The subscription model would soon become the dominant structure for business of all kinds, said Zuora, a cloud-based billing company. However, the failure of accounting methods to keep up with subscription business models was increasing the risk of companies miscalculating their cash flow and running out of money, it added.
“The accounting system doesn’t say, ‘Customer A is going to keep on giving you a dollar.’ There’s no place to put that in the accounting system. It just doesn’t exist. And so people end up putting it in their spreadsheets,” said Tien Tzuo, CEO of Zuora. “More and more of what’s important to the company is not in the accounting system,” he added.
Accounting’s failure to keep up with subscription business models was making it difficult to value companies against conventional benchmarks. Wall Street analysts took a long time to understand the business model for Salesforce.com (Tzuo’s former employer) and many smaller investors still struggled to understand subscription accounting.
Cloud software companies such as Xero and Atlassian, which have burned through millions of dollars to fund meteoric growth, have calculated that investing in sales and marketing was sustainable given the margin on existing subscriptions, Tzuo said. “As long as their intrinsic recurring profit margin is strong, they are going to be okay and be a really, really valuable business,” Tzuo said.
Listen to Tzuo talk about how to value subscription companies, including Xero and Atlassian, in the interview below.
Subscription based business models have blossomed in recent years. The entire software industry is in the middle of shifting from one-off retail sales to cloud-based subscriptions. Professional services including the legal and accounting industries were also experimenting with fixed-price billing models sold on a recurring subscription.
Telecommunications companies had proven the success of the subscription billing model for many years and the model was now going mainstream, Tzuo said.
“What’s going to happen is that all businesses are going to have a service provider with a telco-like business model. A lot of things that they’re teaching today in business school are going to become obsolete in the next three to five years,” Tzuo said.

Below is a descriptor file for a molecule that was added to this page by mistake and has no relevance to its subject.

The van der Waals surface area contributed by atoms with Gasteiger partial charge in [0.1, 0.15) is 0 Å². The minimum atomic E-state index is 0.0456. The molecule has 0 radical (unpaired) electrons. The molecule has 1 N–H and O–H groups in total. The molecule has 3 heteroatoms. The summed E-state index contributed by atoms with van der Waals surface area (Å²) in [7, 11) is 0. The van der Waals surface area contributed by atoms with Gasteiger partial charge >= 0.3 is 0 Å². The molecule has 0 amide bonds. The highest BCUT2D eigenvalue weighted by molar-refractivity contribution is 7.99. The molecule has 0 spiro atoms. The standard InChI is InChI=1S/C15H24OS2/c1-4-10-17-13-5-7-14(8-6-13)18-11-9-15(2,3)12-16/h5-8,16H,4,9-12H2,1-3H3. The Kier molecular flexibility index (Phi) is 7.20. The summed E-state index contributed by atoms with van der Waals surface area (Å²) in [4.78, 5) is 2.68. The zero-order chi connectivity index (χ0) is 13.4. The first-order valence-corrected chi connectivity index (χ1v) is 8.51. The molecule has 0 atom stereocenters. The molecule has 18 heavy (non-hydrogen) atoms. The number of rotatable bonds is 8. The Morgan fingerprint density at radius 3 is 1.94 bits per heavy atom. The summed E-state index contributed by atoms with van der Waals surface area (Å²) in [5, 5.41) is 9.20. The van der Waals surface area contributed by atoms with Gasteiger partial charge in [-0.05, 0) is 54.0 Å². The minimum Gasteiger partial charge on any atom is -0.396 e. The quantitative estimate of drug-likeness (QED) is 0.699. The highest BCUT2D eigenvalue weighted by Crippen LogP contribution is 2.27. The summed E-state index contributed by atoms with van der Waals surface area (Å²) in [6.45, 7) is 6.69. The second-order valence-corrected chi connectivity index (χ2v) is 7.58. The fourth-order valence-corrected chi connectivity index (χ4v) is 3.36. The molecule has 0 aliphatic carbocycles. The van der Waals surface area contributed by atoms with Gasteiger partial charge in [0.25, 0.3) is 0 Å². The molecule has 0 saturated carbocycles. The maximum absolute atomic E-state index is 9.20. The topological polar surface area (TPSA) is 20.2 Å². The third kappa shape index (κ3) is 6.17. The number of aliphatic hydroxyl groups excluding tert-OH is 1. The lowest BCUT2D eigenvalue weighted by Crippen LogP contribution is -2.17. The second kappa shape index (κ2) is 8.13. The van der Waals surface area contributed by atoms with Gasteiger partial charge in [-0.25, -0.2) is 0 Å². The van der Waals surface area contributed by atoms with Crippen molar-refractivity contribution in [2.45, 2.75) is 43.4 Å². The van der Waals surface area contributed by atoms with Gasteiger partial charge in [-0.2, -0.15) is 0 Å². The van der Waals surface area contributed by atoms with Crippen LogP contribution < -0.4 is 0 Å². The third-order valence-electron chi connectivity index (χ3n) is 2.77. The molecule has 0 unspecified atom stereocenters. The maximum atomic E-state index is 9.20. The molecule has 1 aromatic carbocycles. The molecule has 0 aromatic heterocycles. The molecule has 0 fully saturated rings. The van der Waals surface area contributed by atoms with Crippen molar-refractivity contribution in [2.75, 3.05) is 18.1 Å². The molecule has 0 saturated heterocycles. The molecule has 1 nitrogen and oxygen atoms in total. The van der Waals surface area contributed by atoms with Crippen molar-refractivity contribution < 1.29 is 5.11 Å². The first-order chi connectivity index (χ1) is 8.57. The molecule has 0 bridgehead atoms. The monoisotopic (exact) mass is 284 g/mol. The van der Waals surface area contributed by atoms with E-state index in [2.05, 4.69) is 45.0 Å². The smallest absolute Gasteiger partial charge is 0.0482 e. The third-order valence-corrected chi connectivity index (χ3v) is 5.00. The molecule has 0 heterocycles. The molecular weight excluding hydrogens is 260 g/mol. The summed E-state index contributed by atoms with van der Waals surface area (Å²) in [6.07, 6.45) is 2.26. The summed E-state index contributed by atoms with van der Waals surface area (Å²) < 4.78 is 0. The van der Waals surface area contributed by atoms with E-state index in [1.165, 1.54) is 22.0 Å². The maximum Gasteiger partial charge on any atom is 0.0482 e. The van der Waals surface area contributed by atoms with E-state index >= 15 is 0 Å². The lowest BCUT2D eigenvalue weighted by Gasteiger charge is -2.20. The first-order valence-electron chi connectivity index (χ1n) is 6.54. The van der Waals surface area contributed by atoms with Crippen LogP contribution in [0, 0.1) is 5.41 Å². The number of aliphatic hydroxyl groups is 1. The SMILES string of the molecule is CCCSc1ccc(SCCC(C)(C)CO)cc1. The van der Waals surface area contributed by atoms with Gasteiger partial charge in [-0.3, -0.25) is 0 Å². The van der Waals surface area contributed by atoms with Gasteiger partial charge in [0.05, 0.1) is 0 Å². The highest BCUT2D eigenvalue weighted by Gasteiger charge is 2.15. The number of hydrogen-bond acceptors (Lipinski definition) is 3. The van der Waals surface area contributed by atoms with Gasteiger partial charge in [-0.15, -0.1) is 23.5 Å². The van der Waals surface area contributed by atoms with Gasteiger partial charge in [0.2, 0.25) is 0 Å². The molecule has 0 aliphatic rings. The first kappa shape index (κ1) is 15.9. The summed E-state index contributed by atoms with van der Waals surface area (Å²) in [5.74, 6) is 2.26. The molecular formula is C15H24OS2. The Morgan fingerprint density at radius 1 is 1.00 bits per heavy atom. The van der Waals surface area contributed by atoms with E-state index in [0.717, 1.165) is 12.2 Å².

Companies that moved to the subscription model were forced to manually update spreadsheets to calculate their financial position. It was also challenging to recalculate revenue from customers who upgraded or downgraded their subscriptions mid-contract.
The combined overhead increased the time required to close the books every month and increased the risk of running out of cash, Tzuo said.
“We talk to companies [and they say], it takes me two weeks to do all my monthly bills and another two weeks to figure out my revenue commission, now you’re already done, into the next month,” Tzuo said.
Tzuo had met one company that switched from a licence model to a subscription model which used to book $100 and spend $100 each year under the old model. When customers began paying three year subscriptions upfront, the company spent the future revenue in the first year and ran out of money, Tzuo said.
The company should have created a cost management structure that aligned with the revenue stream, he added.
Tzuo recommended that companies moving to a subscription model separate their recurring revenue from their recurring costs and analyse a recurring revenue statement. “We match all our expenses to ARR (annual recurring revenue) versus the cash or revenue. That’s a much better way to go,” Tzuo said.
He also recommended recognising sales and marketing as an investment in future earnings. A company might justify spending $2 to earn $1 because of the recurring profit margin from each customer, Tzuo said.
Listen to Tzuo explain the failings of accounting and tips for running a subscription based business in the interview below.